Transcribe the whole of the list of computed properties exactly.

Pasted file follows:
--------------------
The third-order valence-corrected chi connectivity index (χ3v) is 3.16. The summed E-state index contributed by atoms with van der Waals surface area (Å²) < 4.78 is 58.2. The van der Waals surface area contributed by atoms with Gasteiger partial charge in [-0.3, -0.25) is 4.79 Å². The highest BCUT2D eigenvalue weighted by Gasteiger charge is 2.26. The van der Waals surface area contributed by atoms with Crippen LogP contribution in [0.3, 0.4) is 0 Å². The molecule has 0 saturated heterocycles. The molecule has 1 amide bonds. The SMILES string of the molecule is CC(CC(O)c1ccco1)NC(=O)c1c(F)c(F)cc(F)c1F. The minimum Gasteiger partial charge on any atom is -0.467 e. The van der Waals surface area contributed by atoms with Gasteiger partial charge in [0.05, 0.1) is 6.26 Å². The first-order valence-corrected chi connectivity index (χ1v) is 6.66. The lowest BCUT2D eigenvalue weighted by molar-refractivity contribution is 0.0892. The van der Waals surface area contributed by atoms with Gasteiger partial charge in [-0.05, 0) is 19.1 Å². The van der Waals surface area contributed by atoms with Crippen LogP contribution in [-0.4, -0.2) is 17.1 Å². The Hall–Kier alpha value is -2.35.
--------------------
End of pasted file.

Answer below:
The third-order valence-corrected chi connectivity index (χ3v) is 3.16. The summed E-state index contributed by atoms with van der Waals surface area (Å²) < 4.78 is 58.2. The van der Waals surface area contributed by atoms with Gasteiger partial charge in [-0.3, -0.25) is 4.79 Å². The highest BCUT2D eigenvalue weighted by Gasteiger charge is 2.26. The van der Waals surface area contributed by atoms with Crippen LogP contribution in [0.3, 0.4) is 0 Å². The molecule has 0 saturated heterocycles. The molecule has 1 amide bonds. The SMILES string of the molecule is CC(CC(O)c1ccco1)NC(=O)c1c(F)c(F)cc(F)c1F. The minimum Gasteiger partial charge on any atom is -0.467 e. The van der Waals surface area contributed by atoms with Gasteiger partial charge in [0.05, 0.1) is 6.26 Å². The first-order valence-corrected chi connectivity index (χ1v) is 6.66. The lowest BCUT2D eigenvalue weighted by molar-refractivity contribution is 0.0892. The van der Waals surface area contributed by atoms with Gasteiger partial charge in [-0.05, 0) is 19.1 Å². The van der Waals surface area contributed by atoms with Crippen LogP contribution in [-0.4, -0.2) is 17.1 Å². The Hall–Kier alpha value is -2.35.